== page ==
NEW YORK—At Queens Borough Hall on Tuesday, Borough President Helen Marshall hosted a celebration of three Queens synagogues’ listing on the National and State Registers of Historic Places.
The synagogues include Rego Park Jewish Center, Astoria Center of Israel, and the Free Synagogue of Flushing.
“These three synagogues embody decades of history, architectural character, and cultural heritage, and traditions,” said Marshall. “They are distinctive living memorials that now have a new chapter written into their history.”
The three synagogues are highly intact monuments that house a variety of community art and education programs.
The Free Synagogue of Flushing, a 1927 Neo-Classical Revival synagogue designed by architect Maurice Courland, established as part of the reform-minded “Free Synagogue” Movement. The architecture features a carved limestone temple front, copper pediment, and dome, as well as stained glass domed skylight and windows.
The Astoria Center of Israel, one of the few surviving synagogues in Queens from the early 20th century, was designed by Louis Allen Abramson, an important architect in the development of the Synagogue-Center Movement. At present, the synagogue sanctuary features unique Art Deco wall and ceiling murals painted by French muralist Louis Pierre Rigal.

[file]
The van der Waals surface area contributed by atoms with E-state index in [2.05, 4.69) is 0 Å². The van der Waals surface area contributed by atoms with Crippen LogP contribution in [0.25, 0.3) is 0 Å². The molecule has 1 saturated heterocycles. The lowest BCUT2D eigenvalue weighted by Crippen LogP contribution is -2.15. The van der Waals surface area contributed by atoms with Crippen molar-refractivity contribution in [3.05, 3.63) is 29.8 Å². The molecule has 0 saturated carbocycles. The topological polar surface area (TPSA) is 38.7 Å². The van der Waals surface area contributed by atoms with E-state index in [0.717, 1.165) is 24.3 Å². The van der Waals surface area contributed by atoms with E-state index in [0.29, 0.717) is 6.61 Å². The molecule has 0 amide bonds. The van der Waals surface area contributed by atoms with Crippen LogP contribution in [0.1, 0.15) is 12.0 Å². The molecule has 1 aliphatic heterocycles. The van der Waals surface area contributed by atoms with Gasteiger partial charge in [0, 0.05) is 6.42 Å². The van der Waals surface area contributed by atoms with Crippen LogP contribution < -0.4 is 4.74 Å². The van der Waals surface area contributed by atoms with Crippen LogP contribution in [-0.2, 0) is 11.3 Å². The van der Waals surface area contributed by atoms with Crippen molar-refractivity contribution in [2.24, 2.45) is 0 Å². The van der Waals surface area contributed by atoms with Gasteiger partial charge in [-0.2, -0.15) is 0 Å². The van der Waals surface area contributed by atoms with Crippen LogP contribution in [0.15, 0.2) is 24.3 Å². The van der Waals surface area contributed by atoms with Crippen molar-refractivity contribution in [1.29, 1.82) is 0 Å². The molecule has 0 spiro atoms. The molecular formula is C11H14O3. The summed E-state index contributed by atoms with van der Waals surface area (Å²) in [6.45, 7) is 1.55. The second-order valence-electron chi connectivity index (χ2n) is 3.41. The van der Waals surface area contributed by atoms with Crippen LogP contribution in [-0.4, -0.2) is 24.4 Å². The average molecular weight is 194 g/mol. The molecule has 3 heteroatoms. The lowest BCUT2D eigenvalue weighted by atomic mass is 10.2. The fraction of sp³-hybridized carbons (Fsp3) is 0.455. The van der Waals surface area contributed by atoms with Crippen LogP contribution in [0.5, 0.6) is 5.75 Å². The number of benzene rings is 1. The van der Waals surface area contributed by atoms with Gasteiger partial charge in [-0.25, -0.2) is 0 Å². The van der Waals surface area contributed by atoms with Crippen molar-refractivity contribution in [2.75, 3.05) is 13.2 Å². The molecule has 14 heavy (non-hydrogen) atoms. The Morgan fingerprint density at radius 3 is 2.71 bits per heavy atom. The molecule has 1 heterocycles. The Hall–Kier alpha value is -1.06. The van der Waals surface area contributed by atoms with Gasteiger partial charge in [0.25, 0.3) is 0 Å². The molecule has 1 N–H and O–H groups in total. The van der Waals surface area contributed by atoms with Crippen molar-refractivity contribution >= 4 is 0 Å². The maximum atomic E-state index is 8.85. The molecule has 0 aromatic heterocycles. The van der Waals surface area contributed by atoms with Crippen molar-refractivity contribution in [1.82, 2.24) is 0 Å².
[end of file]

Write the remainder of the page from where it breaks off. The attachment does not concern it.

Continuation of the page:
A modernist synagogue, the Rego Park Jewish Center was designed by Frank Grad and Sons and built in 1948 to serve the fast-growing Jewish population of the area.
The New York Landmarks Conservancy worked to enlist the three synagogues as part of an ongoing historic synagogue survey of New York’s five boroughs. Through its ongoing synagogue survey of New York’s five boroughs, the Conservancy has identified dozens of “landmark-quality” synagogues and former synagogues in Brooklyn, Queens, and the Bronx, and is currently researching Staten Island.
“These National Register Nominations are the first step in what we hope will be a long relationship with the Conservancy, as we work with the congregations to maintain these beautiful structures,” said Peg Breen, president of the Conservancy.